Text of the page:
As far as my understanding goes, most of the tools of algebraic topology (homotopy groups, homology groups, cup product, cohomology operations, Hopf invariant, signature, characteristic classes, knot invariants...) are mostly designed with "discrimination" in mind: if two spaces/maps/bundles/... do not have the same invariant, then they are not "equivalent" for the correct notion of equivalence. And of course two things having the same invariants in some arbitrary big class is not enough for the things to be equivalent (e.g. there are spaces that have the same homotopy and homology groups that are not homotopy equivalent).

But sometimes computing only a few of those invariants is enough:

- If a knot has the same crossing number as the unknot (zero), then it's the unknot. (Maybe a silly example.)
- If a space has the same homotopy groups as an Eilenberg–MacLane space (i.e. they all vanish except one), then it has the same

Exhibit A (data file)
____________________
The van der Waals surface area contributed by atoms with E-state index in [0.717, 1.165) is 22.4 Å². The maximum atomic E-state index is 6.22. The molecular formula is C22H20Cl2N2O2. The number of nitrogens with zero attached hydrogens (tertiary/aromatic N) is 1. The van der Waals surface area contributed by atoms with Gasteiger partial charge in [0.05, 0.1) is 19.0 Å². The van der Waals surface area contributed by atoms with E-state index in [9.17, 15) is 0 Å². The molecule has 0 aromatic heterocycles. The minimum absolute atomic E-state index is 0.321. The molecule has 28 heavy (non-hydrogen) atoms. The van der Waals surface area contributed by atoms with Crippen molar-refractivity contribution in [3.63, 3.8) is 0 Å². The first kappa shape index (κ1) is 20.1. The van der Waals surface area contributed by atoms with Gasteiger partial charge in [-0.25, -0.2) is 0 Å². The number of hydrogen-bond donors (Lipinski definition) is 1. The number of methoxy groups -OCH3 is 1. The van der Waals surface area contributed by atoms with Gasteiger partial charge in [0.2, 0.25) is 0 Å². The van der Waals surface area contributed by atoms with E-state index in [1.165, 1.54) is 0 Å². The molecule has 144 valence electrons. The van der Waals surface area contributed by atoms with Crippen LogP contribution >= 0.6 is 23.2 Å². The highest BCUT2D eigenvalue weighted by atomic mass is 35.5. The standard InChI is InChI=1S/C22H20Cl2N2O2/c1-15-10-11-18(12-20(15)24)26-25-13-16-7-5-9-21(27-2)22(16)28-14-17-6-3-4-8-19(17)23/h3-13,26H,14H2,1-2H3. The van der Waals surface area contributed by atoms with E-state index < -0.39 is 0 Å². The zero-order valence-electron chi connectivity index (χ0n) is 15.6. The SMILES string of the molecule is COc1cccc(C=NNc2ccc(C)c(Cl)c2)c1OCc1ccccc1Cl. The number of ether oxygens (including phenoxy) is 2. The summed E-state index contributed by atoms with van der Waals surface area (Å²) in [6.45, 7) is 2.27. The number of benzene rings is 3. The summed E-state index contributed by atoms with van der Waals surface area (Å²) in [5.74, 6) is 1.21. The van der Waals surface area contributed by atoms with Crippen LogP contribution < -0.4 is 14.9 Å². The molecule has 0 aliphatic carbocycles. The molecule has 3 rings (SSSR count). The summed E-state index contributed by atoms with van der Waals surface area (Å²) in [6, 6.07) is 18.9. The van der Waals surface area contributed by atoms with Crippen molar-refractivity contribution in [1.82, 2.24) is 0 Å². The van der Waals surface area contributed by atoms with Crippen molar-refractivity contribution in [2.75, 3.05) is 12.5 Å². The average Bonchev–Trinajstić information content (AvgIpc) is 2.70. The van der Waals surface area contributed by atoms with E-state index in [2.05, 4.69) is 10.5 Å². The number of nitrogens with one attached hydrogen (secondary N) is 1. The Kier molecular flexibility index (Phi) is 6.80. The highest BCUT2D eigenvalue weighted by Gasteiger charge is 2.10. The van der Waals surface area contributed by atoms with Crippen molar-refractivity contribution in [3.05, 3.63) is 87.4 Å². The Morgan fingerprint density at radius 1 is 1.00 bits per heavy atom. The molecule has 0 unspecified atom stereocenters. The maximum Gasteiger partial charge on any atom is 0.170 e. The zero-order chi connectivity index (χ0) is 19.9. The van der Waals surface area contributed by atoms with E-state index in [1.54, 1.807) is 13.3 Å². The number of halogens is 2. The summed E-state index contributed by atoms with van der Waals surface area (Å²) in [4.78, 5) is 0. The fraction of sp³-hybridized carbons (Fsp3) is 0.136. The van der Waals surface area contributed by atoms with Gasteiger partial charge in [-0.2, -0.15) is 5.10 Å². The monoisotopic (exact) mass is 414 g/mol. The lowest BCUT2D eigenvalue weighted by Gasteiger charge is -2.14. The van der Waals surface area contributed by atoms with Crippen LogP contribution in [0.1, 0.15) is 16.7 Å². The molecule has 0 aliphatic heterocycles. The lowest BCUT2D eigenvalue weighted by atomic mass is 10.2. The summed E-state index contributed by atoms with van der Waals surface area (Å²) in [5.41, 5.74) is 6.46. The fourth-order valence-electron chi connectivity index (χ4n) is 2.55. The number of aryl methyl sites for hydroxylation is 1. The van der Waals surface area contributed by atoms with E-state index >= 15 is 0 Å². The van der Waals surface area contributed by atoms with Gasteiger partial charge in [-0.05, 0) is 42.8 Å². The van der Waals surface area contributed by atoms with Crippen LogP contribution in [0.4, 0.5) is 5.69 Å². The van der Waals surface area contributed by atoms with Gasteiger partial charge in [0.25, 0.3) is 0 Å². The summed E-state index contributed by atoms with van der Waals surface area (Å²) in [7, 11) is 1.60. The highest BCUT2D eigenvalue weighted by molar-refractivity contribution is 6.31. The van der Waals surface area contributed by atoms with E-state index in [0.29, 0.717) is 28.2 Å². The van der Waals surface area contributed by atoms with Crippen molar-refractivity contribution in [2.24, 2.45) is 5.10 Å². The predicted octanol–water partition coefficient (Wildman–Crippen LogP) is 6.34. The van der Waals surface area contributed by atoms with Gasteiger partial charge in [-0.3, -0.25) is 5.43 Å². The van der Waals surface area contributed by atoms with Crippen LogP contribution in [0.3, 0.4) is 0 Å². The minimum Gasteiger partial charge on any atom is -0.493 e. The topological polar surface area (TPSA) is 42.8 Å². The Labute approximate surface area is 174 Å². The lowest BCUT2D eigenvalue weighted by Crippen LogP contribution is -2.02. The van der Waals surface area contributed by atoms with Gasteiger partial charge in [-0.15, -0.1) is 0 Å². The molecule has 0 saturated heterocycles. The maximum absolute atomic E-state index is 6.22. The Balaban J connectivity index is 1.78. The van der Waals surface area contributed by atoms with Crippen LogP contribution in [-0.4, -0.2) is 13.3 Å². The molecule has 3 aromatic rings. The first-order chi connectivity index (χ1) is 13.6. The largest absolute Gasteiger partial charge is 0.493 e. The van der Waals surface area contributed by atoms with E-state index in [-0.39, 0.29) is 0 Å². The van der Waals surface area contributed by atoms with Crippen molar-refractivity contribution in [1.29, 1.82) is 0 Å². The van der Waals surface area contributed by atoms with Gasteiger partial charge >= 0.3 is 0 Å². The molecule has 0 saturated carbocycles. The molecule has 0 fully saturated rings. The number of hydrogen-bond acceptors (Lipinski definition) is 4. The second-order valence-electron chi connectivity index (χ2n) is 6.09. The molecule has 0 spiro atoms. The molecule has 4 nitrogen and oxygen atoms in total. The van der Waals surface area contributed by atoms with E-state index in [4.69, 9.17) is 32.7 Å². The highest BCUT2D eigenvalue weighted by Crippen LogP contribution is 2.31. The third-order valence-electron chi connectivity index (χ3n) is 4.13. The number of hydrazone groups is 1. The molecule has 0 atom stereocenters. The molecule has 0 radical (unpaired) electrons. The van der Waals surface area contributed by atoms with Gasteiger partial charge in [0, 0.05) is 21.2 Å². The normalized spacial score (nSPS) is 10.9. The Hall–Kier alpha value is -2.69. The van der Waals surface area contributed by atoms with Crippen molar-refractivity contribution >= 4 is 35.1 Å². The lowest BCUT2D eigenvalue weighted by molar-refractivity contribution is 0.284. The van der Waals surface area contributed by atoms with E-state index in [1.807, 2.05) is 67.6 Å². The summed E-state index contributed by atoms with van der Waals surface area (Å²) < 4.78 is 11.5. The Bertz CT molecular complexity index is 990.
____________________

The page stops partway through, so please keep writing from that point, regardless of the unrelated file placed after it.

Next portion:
*homotopy type*as an Eilenberg–MacLane space. - If a closed (connected) 3-manifold has the same fundamental group as the 3-sphere, then it's actually homeomorphic to the 3-sphere (the famous Poincaré conjecture / Perelman theorem).
- The result that made me think of this question: under some technical conditions, if a simplicial operad has the same rational homology as the little $n$-disks operad (as Hopf $\Lambda$-operads), then it is rationally equivalent to the little $n$-disks operad (Fresse–Willwacher).

The above results are the ones I could think of (and are probably very skewed towards my interests).

What are some other examples of situations where an algebro-topological invariant, that in general is not enough to characterize an object, is enough to actually completely characterize the object?